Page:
DEFENDANT EMPLOYER FOUND LIABLE AFTER 8 HOURS EXPOSURE TO ASBESTOS 38 YEARS AGO
Maggs -v- Anstey  ewhc 515 (QB)
A Claimant widow was awarded £230,000 gross after a full trial of the liability issue before Mr Justice Roderick Evans at the Royal Courts of Justice in London in February 2007.
The Defendant was refused permission to appeal by the trial judge and by the Court of Appeal. Humphreys & Co acted for the Claimant with counsel Allan Gore QC and Richard Viney.
Mr Maggs was employed as a lorry driver by Mr Anstey in the period 1966 to 1972. He died of mesothelioma aged 69 on 21st October 2005 and it was claimed that his mesothelioma was caused by exposure to asbestos dust in his employment with Mr Anstey.
Mr Maggs recalled that he had been required to collect a one-off lorry load of raw asbestos in bags from Avonmouth Docks, Bristol and then a short time later he drove the load to the Universal Asbestos Manufacturing Company (UAM) in Tolpits Lane, Watford where he helped unload. This was his only exposure to asbestos dust. He could not remember the exact date.
Medical evidence from Dr R M Rudd confirmed that a low level of exposure to asbestos dust can cause mesothelioma and the kind of exposure described by Mr Maggs involving high airborne asbestos dust levels which, although very brief, probably materially increased the risk that he would develop mesothelioma.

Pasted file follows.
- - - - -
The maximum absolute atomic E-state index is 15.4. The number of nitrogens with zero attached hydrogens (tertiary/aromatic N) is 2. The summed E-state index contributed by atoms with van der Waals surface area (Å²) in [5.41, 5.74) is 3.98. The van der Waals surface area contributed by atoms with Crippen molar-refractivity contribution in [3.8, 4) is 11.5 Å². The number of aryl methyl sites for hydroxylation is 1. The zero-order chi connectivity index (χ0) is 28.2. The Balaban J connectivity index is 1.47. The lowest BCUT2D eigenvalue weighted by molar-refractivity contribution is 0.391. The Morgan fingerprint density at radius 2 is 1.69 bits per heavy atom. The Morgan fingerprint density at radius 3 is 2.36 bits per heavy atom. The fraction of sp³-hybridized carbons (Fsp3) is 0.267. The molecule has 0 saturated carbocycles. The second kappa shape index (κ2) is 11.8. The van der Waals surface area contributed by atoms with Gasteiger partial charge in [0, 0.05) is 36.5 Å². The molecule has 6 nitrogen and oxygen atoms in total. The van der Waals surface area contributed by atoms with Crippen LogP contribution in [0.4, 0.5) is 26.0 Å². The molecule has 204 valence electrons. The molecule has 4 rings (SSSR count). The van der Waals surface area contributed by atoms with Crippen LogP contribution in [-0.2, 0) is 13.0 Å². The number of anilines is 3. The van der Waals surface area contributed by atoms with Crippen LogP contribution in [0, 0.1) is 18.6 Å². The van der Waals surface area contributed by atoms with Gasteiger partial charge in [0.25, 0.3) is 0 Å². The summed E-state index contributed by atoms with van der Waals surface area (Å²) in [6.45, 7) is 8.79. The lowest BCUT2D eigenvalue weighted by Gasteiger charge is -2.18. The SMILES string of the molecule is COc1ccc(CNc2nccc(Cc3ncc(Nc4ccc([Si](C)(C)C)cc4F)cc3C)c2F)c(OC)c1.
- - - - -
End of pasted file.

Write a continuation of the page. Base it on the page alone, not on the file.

Mr Maggs gave evidence on commission at his home which was recorded on DVD some 14 days before he died. That evidence was shown at the trial of the liability issues.
The Defendant contested the case vigorously at every level and advanced arguments that:
– the Defendant’s work diaries and rate books which had been located for years 1966, 1967, 1970, 1971 and 1972 showed no record of any such delivery;
– asbestos cargo was not imported into Avonmouth Docks after 1970 (later retracted);
– Mr Maggs was confused and that he had in fact collected copper ingots from Avonmouth Docks in 1967;
– Mr Maggs’ own account was inconsistent as he had initially told the doctors who took his medical history that the had not been exposed to asbestos;
Mr Justice Roderick Evans found that:
– Mr Maggs was an honest and straightforward witness;
– his evidence on DVD was convincing;
– the inaccuracies in his evidence did not detract from his credibility and that it was not surprising that his recollection was not entirely accurate after so long a period;
– the circumstances in which Mr Maggs came to recall the load of asbestos added to rather than detracted from his credibility given the nature of the loads he usually carried. His initial denials of exposure to asbestos was understandable and when he was actually diagnosed with mesothelioma, and before lawyers became involved, he did remember the incident of exposure which was recorded in his medical notes;
– the Defendant’s diaries and rate books could not be considered a complete account of Mr Maggs’ work nor did they exclude, on the balance of probabilities, that the opportunity existed during Mr Maggs’ employment for the exposure to have occurred as described.
Some months before trial the Claimant offered to accept settlement on the basis of 60% liability under the Part 36 procedure. The Defendant refused. Accordingly after the successful trial the Defendant was ordered to pay costs and disbursements on the indemnity basis from 16th December 2006 onwards and to pay enhanced interest on the Claimant’s costs and disbursements.